50 First Dates
Nobody thought it was possible, but it looks like Adam Sandler is regressing. Yes, his humor does still wallow in the toilet in his new movie, 50 First Dates, but instead of getting older it looks like he is getting even younger. The jokes are missing some of the more risque elements usually present in his films, and he doesn't play as unstable a character as he usually does. Instead, Sandler (Anger Management, The Hot Chick) is Dr. Henry Roth, a commitment-phobic veterinarian who lives on Oahu. He only dates tourists, and dumps them just before they leave. This way, he will not see the women again, and has no worries about entering into a long-term relationship. What else does this mean? A non-stop parade of cute animals (a penguin, a sea lion, dolphins) sure to please the kiddies.
This changes one day in a diner when he sees Lucy Whitmore (Drew Barrymore, Duplex, Charlie's Angels: Full Throttle). They hit it off, have a great time, and makes plans for the next day. Well, when they meet again the next day, she has no idea who he is. See, Lucy was in a car accident last year, and now she has no short-term memory. She believes that it is still that same day one year ago, and to avoid any sort of trauma, her family and friends all pretend it is that same day. So Lucy lives the same day over and over, unaware that a year has passed. Henry really falls for Lucy, so he decides to make her fall in love with him again, every single day, with varying results.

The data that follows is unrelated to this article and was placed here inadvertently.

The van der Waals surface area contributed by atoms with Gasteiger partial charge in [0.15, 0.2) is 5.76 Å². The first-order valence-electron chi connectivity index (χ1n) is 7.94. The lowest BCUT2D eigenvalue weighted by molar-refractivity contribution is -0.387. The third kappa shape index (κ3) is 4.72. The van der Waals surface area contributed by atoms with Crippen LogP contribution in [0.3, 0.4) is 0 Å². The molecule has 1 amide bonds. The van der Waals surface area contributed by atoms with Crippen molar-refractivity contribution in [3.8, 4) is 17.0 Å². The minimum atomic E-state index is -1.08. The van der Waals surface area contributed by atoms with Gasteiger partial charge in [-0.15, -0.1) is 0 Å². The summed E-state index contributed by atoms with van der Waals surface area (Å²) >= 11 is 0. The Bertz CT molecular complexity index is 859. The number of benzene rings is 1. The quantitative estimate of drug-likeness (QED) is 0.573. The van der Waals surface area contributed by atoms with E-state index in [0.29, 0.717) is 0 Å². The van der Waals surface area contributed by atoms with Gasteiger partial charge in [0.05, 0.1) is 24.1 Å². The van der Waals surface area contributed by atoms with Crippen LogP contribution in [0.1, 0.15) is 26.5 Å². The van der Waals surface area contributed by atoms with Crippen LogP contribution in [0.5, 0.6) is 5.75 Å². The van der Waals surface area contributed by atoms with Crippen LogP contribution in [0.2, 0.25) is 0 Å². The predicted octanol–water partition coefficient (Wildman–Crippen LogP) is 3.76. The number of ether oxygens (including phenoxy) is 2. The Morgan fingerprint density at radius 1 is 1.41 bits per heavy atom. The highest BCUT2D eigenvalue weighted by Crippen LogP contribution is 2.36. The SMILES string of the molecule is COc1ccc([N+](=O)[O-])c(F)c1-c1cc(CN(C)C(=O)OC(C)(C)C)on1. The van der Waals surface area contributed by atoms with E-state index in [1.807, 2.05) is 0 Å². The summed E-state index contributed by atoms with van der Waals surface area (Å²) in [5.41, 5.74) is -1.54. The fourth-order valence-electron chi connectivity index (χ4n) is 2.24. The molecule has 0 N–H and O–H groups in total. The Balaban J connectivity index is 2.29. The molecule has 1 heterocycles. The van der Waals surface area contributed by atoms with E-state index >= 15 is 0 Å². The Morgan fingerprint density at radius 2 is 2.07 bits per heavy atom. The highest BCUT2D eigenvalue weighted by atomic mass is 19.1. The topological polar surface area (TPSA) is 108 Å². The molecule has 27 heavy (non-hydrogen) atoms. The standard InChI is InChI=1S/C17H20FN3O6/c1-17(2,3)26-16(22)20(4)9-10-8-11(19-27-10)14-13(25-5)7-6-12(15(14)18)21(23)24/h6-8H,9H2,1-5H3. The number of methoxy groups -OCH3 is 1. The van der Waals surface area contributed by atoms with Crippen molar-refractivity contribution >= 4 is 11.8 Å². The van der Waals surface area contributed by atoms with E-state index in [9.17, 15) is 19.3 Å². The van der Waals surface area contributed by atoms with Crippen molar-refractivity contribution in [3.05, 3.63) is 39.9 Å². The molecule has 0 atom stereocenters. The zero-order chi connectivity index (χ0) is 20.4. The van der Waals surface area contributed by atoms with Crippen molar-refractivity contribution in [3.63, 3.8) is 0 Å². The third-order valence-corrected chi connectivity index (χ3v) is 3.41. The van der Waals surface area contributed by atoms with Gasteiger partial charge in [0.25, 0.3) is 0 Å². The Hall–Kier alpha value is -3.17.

Barrymore and Sandler are trying to recapture the same chemistry they had in The Wedding Singer, oh so long ago. Like all Sandler films, there is an underlying heart amidst the stupid jokes, and like his other films, it does not feel right with the film. This time, instead of Sandler making himself look like an ass (for the most part), screenwriter George Wing delegates that task to Rob Schneider (The Hot Chick, 8 Crazy Nights), who plays Henry's pothead friend Ula. Most of the supporting cast are characters designed as jokes, from Lucy's steroid abusing brother Doug (Sean Astin, The Return of the King, The Two Towers) to the androgynous Alexa (Lusia Strus, Soul Survivors, Stir of Echoes). All can be considered offensive, but 'lame' is probably more apt.
There just isn't really a point for 50 First Dates. Yeah, it has a nominally cute concept, but director Peter Segal (Anger Management, Nutty Professor II) quickly wears the concept down with Sandler's ingratiating attempts to elicit sympathy from the audience. Worst of all, there is no ending. As a leading man in a romantic comedy, Sandler is just not up to the part. He doesn't have enough charisma, and the charisma he does have is not the type for a film like this. All Barrymore has to do is look cute, and she does okay at that. One has to give Sandler credit though; he's not as annoying as he usually is; just a little more boring.
|Haro Rates It: Not That Good.|
|1 hour, 36 minutes, Rated PG-13 for crude sexual humor and drug references.|
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